HEALTH IS WEALTH

Saudi Arabia 2018-19 | AGRICULTURE & FOOD | INTERVIEW

Ensuring a healthy future is one of the key pillars of Saudi Vision 2030 and the government is following standards set by leading European countries to achieve its health goals.

Hisham Saad Aljadhey
BIOGRAPHY
Hisham Saad Aljadhey was appointed as President of SFDA in October 2016 and is responsible for observing the safety, security, and effectiveness of food and drugs for humans and animals; the safety of complementary biological and chemical substances, cosmetics and pesticides; and the safety of medical devices and their impact on public health in Saudi Arabia. He was previously Dean of the College of Pharmacy, and Vice Dean for Graduate Studies and Research at the College of Pharmacy. He received a BA from King Saud University, a PhD in pharmacy from Purdue University, and a PhD in philosophy of pharmacoepidemiology from the University of North Carolina at Chapel Hill.

Can you tell us more about your strategic plans for a healthier future?

A major part of the medical chapter of Vision 2030 consists of improving public health and preventing disease. Part of this success will be having healthy food, so we want to apply practices from the world's leading countries. We started planning our strategy and came up with a plan to implement it. The WHO has recommended doses of sugar, salt, and saturated and hydrogenated fats for manufacturing, and we want to implement those doses. We want to guide consumers in selecting healthy choices; and to do this, we have aligned ourselves with the Ministry of Education. Furthermore, we have a plan for an initiative for healthy food in public and private corporations. It is our task to support the consumer with the selection of healthy food and with campaigns for healthy lifestyles. For example, we urge restaurants to declare how many calories their items contain. Finally, we are working on lowering the level of pesticides and other contaminants in food to European levels.

Under Vision 2030, the government strives for localization in the medical supply industry. How is SFDA working on quality control in this sector?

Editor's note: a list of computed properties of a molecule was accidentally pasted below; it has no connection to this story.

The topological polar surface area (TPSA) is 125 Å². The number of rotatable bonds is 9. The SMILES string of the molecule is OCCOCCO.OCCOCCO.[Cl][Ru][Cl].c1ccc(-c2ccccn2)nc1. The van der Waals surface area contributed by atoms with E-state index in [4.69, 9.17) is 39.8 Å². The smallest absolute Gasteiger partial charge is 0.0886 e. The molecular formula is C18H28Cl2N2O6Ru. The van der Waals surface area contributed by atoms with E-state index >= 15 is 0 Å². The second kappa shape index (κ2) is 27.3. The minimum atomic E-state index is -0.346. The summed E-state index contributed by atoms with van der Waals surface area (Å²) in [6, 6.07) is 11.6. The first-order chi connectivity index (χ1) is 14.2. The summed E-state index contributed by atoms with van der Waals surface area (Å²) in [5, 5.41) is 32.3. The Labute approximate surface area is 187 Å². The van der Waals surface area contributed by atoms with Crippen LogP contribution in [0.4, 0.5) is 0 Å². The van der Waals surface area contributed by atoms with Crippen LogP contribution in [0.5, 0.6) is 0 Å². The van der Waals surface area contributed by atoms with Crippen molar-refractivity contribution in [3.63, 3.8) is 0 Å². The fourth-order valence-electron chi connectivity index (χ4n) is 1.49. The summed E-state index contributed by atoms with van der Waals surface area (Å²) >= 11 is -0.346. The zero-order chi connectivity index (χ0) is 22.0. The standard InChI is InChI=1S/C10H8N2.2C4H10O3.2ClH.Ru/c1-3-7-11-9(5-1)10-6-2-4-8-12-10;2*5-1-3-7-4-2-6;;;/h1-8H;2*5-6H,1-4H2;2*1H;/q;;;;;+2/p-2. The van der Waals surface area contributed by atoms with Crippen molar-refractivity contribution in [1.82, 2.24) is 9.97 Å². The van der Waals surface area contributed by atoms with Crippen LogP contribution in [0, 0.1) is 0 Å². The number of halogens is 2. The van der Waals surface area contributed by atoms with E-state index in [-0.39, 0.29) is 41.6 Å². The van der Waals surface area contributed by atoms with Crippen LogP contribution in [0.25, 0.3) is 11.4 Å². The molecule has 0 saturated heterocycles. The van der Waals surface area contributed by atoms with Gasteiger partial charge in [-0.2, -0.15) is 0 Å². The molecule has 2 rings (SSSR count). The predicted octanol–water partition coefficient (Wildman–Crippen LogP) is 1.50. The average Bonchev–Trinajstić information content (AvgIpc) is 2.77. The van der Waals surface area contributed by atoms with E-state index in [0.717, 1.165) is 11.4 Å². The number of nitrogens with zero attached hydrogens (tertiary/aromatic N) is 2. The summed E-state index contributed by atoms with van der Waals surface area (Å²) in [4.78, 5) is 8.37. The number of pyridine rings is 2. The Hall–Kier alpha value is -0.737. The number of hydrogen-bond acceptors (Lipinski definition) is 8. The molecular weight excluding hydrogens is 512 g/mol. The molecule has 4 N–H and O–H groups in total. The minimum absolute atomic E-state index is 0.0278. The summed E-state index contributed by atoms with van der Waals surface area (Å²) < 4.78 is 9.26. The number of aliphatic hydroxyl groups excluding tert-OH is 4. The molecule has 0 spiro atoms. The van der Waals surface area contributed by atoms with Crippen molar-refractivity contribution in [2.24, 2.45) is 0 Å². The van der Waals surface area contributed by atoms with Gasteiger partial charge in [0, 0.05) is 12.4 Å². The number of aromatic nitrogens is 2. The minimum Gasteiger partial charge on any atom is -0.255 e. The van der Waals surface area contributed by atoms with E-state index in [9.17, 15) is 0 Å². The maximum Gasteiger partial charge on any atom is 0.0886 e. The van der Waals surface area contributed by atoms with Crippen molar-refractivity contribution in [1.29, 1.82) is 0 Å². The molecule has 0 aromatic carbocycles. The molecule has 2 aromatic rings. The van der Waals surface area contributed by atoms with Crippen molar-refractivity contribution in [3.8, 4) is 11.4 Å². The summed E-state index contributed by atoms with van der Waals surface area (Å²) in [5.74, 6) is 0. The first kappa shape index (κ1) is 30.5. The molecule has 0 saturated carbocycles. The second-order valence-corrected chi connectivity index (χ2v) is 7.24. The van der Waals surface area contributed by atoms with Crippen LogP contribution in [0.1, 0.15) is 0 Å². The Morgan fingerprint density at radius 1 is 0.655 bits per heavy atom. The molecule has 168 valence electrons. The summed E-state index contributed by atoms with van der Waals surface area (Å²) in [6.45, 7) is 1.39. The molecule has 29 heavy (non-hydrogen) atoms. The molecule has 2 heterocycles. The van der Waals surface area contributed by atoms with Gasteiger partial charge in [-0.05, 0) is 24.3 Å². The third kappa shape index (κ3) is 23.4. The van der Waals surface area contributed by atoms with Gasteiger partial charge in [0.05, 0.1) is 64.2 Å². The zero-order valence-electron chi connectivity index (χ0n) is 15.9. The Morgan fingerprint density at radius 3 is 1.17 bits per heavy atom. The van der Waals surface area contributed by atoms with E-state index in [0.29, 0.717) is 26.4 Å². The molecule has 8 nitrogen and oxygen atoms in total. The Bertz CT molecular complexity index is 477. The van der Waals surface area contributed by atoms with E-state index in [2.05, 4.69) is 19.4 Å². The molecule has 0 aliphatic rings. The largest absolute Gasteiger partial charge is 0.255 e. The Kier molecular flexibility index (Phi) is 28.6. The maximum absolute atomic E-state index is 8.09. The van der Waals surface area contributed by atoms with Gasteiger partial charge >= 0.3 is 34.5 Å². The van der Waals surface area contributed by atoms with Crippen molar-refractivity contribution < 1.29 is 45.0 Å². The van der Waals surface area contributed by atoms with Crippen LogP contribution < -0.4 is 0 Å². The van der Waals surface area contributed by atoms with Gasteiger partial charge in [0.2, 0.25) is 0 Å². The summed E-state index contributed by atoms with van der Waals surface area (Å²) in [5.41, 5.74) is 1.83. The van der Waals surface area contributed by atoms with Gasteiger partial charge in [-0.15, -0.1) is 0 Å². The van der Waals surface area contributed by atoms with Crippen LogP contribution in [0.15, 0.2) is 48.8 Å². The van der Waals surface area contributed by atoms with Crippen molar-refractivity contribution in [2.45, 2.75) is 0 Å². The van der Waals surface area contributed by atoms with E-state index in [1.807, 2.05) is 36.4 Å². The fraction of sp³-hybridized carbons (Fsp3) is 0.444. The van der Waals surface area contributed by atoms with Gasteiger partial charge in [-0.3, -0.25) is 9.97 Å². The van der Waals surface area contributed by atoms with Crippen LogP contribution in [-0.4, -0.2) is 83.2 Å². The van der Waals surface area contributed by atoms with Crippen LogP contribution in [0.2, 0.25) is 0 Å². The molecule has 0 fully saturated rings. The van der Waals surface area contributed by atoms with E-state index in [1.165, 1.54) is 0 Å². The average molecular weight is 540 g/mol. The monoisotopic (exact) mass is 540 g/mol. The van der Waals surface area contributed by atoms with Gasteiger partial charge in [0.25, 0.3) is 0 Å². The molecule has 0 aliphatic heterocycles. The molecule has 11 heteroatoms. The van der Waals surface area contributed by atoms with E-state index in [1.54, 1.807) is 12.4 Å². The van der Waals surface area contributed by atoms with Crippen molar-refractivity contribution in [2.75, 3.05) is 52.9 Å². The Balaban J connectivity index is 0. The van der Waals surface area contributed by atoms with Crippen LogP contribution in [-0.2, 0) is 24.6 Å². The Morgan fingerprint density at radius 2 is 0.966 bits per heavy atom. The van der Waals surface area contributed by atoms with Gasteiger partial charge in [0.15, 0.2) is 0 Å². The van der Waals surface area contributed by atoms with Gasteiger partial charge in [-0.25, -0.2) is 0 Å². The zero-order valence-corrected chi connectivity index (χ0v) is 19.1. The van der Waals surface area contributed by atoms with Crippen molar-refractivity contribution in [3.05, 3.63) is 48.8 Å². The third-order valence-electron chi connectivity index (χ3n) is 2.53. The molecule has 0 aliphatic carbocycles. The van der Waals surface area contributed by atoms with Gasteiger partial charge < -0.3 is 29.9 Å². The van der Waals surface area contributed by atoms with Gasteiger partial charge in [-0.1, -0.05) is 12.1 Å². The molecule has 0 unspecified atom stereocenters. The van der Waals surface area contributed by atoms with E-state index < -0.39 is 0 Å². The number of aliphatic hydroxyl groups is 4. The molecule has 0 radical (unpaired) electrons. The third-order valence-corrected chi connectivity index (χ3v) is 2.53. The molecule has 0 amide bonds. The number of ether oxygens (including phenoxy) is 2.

Our target in the drug and medical devices industry is to combine availability, quality, safety, and affordability for consumers and patients alike. We will encourage the increase of local manufacturing to boost the NTP 2020 goal of localizing 40% production. We facilitated and streamlined the process of registration for medications and drugs by 68% in the past year alone. In 2017, the number of registrations increased, and we reduced the time needed to do so. Currently, it is poissble to make an appointment and submit the file within three weeks, and we are committed to give a response within two months, which is much less than the international regulatory authorities. We are also reviewing the quality standards and working with our colleagues in the general authority of aviation in Saudi Arabia and the Ministry of Transport to streamline the introduction of drugs and medical devices in airports and make sure we do not have any hurdles in terms of temperature control in these places. We are also adapting the time we spend on testing in the labs, reducing the number of days from 17 in 2016 to 13. At the same time, the number of staff was reduced by about 20%, and company visitations increased by more than 20%. We are focused on efficiencies and developing our customer service in our business support center, which is located at our headquarters, though we are opening other branches too. It is a layer of customer service not provided by our internal department, but by a department that reports to me directly. We will also have a hotline so people can inquire about anything regarding their file or applications. By establishing centers to help local manufacturers, the latter will also have account managers with whom to follow up with the paperwork. The implementation of VAT in January 2018 exempts drugs and medical devices, which serves manufacturers and consumers well.